#4: Direct traffic to one website.
Our solutions engineers encounter clients that maintain separate websites for HTTPS, HTTP and naked domains. This is highly inefficient, and can result in complex maintenance, as well as separate tracking on traffic analytics. The client does this because users may access their web content in all different ways. Best practice, as recommended by our solution engineers, is to redirect all traffic to one domain. Starting in 2017, Google will start flagging domains as unsafe when they are not using SSL encryption, so we recommend that you redirect all your traffic to the HTTPS site. The ideal setup should be:
https://www.example.com serves a 200 response
While you can serve the redirect from your origin, our Edgecast CDN’s Rules Engine performs this redirect on our edge server, speeding up the process and removing traffic from your origin. We provide Online Certificate Status Protocol (OCSP) Stapling on our edge servers, which will increase the speed of the SSL handshaking process.
We recommend that you use relative paths instead of absolute paths to ensure all the content is loaded over HTTPS. With absolute paths you run into the risk of having a modern browser block any HTTP requests over an HTTPS connection. If you are serving traffic over SSL, you should provide relative URLs for resources that reside on the same secure domain, and use protocol relative URLs for all other domains. Many websites are choosing to serve up SSL by default. Google announced on their security blog that they are giving a slight ranking boost to HTTPS URLs in search results.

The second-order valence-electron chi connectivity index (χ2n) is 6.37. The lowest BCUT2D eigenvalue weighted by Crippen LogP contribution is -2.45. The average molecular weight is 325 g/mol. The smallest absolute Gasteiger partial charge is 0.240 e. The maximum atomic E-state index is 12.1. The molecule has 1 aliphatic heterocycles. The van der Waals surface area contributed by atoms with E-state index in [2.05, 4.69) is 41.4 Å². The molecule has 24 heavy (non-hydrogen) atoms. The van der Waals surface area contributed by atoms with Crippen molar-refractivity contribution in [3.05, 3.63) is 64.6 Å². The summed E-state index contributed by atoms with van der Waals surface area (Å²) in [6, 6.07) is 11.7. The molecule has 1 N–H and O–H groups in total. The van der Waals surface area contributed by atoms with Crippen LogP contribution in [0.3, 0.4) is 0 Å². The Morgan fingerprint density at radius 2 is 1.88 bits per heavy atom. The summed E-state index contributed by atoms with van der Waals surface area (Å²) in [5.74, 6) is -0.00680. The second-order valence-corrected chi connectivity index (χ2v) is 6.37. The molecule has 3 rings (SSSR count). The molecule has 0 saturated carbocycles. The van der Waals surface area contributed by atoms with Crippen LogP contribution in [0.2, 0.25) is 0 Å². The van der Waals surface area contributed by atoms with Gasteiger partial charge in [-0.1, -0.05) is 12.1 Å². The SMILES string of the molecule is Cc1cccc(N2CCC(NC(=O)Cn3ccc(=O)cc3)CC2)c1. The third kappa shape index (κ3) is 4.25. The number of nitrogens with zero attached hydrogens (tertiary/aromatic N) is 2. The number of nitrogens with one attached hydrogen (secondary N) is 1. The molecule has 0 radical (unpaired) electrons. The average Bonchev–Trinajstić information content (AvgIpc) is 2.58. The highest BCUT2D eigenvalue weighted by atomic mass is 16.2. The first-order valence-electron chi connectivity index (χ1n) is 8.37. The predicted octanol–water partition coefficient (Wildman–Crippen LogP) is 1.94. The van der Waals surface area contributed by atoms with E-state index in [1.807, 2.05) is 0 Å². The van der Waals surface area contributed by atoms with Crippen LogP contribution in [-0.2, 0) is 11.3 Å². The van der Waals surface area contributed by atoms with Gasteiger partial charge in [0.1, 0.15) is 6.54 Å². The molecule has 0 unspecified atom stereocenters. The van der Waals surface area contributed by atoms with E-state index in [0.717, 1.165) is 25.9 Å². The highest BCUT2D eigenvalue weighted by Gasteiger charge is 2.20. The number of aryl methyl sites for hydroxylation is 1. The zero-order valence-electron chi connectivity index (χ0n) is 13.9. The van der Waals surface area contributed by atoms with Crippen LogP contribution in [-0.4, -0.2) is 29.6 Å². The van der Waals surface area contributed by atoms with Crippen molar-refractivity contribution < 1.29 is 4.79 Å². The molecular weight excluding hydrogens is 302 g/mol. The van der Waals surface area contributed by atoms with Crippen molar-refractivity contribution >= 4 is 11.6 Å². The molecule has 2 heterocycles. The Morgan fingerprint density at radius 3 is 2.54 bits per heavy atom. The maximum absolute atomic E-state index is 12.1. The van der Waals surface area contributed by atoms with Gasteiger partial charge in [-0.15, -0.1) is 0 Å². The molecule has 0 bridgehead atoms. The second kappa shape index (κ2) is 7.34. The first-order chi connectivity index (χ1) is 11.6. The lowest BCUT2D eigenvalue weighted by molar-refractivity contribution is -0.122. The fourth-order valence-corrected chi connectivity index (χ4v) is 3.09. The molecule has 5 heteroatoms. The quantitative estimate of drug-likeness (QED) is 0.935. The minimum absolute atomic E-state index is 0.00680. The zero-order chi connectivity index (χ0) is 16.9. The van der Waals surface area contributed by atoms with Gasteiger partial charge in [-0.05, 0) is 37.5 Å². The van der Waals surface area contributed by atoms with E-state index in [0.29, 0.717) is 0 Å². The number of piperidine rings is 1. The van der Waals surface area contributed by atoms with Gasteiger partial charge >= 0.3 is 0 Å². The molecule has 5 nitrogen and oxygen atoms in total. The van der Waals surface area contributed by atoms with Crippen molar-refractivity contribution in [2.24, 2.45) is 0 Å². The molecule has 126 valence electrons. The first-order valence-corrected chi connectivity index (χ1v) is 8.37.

Our customers use both the www and naked domain to serve traffic. Whichever you choose, make sure you redirect traffic to your website of choice.
#5: Review cache settings.
Our solution engineers often see cache settings on web pages that are sub-optimal. In extreme cases, objects do not have cache headers set correctly. Cacheable object headers are incorrectly set, preventing them from being cached. Additionally, if the Time to Live (TTLs) for cacheable objects are set too short, it will result in frequent and unnecessary updates from the origin. The first step to optimize performance is to look at cache settings and make sure they are optimal. This is something that our solution engineers can help with when we onboard your site to our CDN. While these changes can be made at your origin, our Rules Engine provides the option to override default cache settings through a simple user interface.
These five things will go a long way to get your website optimized. If you want to learn more, please get in touch with us, and we can show you how our subject-matter expertise combined with our years of experience and our next-generation CDN can help you deliver a better user experience.
Ken Long, Solutions Engineer
Yuriy Aydinyan, Sr. Solutions Engineer
Brett Hickinbotham, Solutions Engineer